Choosing the Right HR System: A Step-by-Step Guide (Part 1)

The search for a perfect HR system can be overwhelming and, unfortunately, many of us have had to work with systems that don’t meet the needs of the organization. Every vendor promises that their product revolutionizes your work environment, enhances employee satisfaction, and streamlines operations (did we also mention it’s built on AI?). Cutting through the noise and selecting a system that genuinely creates value for the organization is critical. In this article series, I share my insights on the HR system selection process, guiding you through this complex landscape and avoiding common pitfalls. Although I can’t provide all the answers as the needs of each organization are unique, I can guide you in asking the right questions to make an informed decision.

Before evaluating new HR systems, there are seven steps you should take to decide if a new system is needed and, if so, create the criteria by which you will evaluate the myriad available options. These steps will lead you from a broad understanding of your organization’s goals to a focused area of evaluation:

Step 1 – Define Your Objectives and Requirements

Step 2 – Conduct a System Audit

Step 3 – Identify Gaps and Redundancies

Step 4 – Determine an Area of Focus

Step 5 – Process Map that Area of Focus

Step 6 – Build Requirements for that Area of Focus

Step 7 – Evaluate Current Vendor (If applicable)

In this post, I will focus on the first two steps and continue in future posts.

Step 1: Define Your Objectives

Before jumping into the system selection process, it is important to understand your organization’s direction and the value your HR group should provide. If it exists, look at your company’s 5-year plan. If not, think about what the future needs are. For many companies, hiring skilled employees in trades, IT, and supply chain are key to success. Globalization and the increased reliance on technology are always going to be needed for the future.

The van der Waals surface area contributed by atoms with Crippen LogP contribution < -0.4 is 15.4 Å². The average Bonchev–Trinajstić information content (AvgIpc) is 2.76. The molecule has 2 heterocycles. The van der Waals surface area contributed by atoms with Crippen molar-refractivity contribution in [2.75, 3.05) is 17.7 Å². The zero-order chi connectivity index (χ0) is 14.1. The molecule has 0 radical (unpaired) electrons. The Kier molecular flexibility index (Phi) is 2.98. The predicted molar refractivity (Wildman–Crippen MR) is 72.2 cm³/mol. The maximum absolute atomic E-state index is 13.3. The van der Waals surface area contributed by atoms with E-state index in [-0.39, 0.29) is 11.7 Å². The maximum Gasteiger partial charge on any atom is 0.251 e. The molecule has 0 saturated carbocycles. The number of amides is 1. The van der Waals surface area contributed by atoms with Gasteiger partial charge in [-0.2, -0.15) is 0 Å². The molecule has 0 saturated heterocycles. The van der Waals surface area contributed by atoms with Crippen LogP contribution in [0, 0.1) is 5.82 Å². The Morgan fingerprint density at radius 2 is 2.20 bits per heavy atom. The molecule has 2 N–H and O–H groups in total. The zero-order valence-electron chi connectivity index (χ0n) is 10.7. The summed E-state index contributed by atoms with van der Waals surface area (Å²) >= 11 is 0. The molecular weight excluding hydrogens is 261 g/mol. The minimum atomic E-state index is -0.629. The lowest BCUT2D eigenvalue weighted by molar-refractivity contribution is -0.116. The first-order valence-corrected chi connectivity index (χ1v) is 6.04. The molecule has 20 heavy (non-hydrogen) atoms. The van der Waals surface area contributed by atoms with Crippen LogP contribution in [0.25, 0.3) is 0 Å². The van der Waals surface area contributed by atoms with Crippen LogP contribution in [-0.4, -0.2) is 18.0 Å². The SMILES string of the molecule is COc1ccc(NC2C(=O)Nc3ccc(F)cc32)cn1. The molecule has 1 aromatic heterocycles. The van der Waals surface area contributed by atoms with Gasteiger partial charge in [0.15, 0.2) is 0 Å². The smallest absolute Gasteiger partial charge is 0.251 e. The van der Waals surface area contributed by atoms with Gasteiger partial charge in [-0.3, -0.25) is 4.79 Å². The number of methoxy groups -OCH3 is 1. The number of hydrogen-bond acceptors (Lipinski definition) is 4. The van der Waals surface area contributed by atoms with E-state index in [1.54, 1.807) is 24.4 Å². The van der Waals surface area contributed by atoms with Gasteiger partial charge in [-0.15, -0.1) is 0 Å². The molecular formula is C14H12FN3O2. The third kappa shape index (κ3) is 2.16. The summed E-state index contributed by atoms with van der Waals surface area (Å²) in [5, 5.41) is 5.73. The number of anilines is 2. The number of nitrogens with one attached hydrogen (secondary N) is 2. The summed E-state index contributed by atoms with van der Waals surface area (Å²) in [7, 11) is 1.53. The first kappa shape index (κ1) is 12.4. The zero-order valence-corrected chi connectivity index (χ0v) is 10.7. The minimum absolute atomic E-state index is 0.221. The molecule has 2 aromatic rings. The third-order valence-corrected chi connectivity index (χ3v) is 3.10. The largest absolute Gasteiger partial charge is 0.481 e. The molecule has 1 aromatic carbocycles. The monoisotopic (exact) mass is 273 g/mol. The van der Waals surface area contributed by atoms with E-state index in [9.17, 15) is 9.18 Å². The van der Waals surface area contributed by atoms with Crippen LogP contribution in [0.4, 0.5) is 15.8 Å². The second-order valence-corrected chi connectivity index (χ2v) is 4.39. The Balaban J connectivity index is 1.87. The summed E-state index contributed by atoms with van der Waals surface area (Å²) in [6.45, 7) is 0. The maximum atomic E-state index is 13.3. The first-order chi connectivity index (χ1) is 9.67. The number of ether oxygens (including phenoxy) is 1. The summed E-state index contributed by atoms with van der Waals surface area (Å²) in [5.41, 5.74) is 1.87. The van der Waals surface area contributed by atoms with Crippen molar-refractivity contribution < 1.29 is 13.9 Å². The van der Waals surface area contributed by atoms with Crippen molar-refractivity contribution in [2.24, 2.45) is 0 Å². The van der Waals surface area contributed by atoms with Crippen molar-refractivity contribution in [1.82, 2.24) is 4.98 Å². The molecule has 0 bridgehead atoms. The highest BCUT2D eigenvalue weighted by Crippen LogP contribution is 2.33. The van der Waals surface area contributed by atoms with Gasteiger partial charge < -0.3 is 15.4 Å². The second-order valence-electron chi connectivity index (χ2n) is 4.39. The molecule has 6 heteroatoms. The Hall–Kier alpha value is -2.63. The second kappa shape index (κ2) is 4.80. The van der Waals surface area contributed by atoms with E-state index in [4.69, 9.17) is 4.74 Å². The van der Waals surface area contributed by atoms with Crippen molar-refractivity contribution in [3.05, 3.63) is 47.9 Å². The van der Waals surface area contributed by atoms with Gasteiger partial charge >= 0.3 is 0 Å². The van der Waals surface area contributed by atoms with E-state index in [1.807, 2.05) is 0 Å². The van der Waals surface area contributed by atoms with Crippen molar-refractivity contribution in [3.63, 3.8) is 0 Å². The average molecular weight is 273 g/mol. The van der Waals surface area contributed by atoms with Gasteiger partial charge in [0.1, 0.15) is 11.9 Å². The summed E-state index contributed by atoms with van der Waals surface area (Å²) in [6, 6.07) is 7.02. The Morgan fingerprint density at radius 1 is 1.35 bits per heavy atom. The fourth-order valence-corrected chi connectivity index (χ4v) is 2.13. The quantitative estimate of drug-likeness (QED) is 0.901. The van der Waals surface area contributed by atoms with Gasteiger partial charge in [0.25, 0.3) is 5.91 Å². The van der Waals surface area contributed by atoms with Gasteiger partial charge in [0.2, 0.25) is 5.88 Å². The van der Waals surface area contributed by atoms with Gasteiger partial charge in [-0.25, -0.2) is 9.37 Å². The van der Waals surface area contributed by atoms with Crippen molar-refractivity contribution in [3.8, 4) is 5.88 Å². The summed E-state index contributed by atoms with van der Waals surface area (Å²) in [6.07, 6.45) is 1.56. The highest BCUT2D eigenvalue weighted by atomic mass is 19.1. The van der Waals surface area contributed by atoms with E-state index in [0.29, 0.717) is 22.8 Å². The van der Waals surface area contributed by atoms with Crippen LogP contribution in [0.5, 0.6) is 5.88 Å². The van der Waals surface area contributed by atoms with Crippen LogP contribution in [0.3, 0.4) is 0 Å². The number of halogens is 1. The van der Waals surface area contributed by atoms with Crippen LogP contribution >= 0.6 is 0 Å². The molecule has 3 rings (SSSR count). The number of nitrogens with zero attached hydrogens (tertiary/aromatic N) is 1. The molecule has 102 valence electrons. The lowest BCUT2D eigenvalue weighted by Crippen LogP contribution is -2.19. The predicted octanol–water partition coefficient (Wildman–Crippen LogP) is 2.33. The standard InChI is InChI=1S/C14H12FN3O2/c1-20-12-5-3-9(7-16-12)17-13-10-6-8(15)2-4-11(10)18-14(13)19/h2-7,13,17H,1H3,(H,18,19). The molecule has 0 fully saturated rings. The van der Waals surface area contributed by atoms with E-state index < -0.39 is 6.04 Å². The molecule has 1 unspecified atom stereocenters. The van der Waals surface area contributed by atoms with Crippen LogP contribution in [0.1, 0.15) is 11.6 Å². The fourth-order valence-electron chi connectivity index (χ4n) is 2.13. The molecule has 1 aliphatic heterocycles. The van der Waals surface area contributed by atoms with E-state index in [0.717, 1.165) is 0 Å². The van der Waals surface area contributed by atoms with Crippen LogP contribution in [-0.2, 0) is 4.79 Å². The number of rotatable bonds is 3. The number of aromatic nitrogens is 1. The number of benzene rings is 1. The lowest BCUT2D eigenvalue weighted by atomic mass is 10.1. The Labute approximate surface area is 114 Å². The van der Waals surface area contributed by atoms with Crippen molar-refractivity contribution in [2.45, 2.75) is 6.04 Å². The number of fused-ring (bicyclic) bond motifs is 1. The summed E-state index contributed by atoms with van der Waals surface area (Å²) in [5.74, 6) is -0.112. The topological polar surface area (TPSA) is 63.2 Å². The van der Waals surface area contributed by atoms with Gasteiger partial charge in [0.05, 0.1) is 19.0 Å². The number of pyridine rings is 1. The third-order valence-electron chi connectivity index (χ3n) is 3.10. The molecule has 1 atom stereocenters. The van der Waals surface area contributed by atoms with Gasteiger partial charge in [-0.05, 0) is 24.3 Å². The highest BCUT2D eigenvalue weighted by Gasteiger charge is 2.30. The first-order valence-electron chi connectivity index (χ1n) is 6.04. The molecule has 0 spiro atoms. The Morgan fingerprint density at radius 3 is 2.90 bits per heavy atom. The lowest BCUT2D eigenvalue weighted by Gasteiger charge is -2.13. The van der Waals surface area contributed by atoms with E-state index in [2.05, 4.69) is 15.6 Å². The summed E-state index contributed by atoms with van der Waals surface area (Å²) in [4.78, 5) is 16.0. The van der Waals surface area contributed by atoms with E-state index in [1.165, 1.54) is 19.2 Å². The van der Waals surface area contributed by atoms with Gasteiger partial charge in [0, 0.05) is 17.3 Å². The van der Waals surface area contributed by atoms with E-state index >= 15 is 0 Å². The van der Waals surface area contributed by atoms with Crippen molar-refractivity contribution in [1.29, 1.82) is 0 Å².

Additionally, document the unique needs and requirements of your organization. For example, in Higher Education, you have short-term contracts, work study, retirees, and faculty relations that all present administrative and compliance complexities that need to be managed in a system. It is important that you document and understand these requirements as they will come into play later in the process when you are finding gaps.

To highlight this process, we will use a fictitious company, Wizard Technologies, Inc. Wizard Technologies is implementing a digitalization strategy to cut paper processes and enhance employee and customer facing systems. As the HR Director, you know that this will require many changes within HR processes as your organization still relies heavily on paper. In addition, your company is going to need to hire specialized IT talent to support these efforts which will fall on HR to find and recruit those individuals.

What about the unique requirements for your industry? Let’s say you are a software company that has government contracts. The following requirements could apply:

  • You understand that many of your employees are working out of state and possibly even out of the country. Any systems you implement will need to be able to accommodate this from both a functionality and a compliance perspective. For example, employees in the EU fall under GDPR requirements.